Screen » Film

Silver Screen Snow

Winter Wildlands Film Festival offers a look at human-powered winter sports

by

comment

Snow, as a noun, is simply "precipitation in the form of ice crystals, mainly of intricately branched, hexagonal form and often agglomerated into snowflakes, formed directly from the freezing of the water vapor in the air" (dictionary.com).

For city dwellers, it is also the slushy gray stuff that piles up in gutters, makes driving perilous and forces people to shovel their sidewalks to avoid lawsuits from clumsy neighbors in slippery-soled shoes.

For those who enjoy winter outdoor activities—and for poets—snow is a beauteous, bewitching blanket that covers rolling hills, drops in huge, wet clumps from the limbs of giant oak trees and gives evidence to the whereabouts of wild animals, their paths etched in an otherwise blank, white slate.

It's a view of winter that the Winter Wildlands Alliance, whose mission is to protect delicate wintertime ecosystems, will share through the fourth annual Backcountry Film Festival. It's part of an effort to blur the line between form and function, depicting outdoor enthusiasts enjoying snow activities while promoting the importance of protection and conservation.

Proceeds from the event support public lands and youth education programs, as well as national policy work advocating for the responsible stewardship of pristine wildlands.

Festival producer Jeff Cole, who has a background in film production, worked with a panel that included Mark Menlove, Lou Peterson and Charlie Woodruff to winnow down the 20 or so submissions to the five films that were of the highest quality and best represented the alliance's mission and this year's theme, "Human-Powered Snow Sports."

"We choose films most closely aligned with our mission and have a message about protection and a conservation-minded attitude toward all ecosystems," Cole said. "We had some amazing films submitt[ed] this year, and I was really stoked because all of them had this human-powered message."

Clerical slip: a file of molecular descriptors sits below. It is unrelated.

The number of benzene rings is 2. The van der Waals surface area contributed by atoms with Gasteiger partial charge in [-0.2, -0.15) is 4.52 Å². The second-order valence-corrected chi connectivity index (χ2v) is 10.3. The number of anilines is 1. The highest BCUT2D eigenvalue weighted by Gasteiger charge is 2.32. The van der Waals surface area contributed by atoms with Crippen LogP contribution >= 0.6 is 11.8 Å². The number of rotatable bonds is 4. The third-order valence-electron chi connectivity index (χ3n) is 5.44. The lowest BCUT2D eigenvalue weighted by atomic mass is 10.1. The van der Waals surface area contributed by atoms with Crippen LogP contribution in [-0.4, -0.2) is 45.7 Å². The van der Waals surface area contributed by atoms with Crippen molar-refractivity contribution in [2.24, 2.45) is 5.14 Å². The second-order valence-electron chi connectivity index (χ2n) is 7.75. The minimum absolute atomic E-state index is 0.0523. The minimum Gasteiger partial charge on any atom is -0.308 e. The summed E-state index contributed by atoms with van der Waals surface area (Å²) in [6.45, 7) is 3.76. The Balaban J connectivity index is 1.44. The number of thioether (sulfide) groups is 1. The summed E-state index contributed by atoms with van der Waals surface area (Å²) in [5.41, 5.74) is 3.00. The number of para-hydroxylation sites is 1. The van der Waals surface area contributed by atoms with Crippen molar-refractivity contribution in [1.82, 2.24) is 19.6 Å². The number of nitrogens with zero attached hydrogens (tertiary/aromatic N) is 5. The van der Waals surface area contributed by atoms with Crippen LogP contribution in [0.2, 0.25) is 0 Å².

Films include Fast Grass and Dirty Corn by Brian Mohr and Emily Johnson, which is about hardcore skiers determined to make the most out of spring skiing in the greening hills of Vermont where the biggest obstacle is a patch of grass.

Award-winning Hand Cut is director Nick Waggoner's first effort. Hand Cut takes a look at the parallels between ski towns' roots in mining and huge winter recreation centers. Stunning cinematography and an equally engaging soundtrack make this a must-see for not only snow enthusiasts but documentary lovers as well.

In My Own Two Feet, extreme is taken to a whole new elevation when a group of adventurous snowboarders hike as high and as far as they can, schussing through some amazing powder and camping in some pretty gnarly spots. And they do it all on foot.

In The Pact, one telemarker must re-learn to turn after a devastating accident leaves him with one leg amputated above the knee.

And in Ride It Out, Boise snowkiters Darrel Thomas and J. Clive Jordan show that this wind-powered sport (which they practice around Fairfield), though dangerous to humans, is almost entirely earth-friendly. Thomas and Jordan will be on hand Friday night to introduce their film.

Whether the advent of winter causes anticipation or apathy, these films offer beautiful imagery, an array of information and a glimpse of human beings willing to go to any length for a sweet ride.

Friday, Nov. 7, 6:30 p.m., $10. Egyptian Theatre, 700 W. Main St., 208-387-1273, egyptiantheatre.net. For more information or to purchase tickets, visit winterwildlands.org.

Add a comment

Note: Comments are limited to 200 words.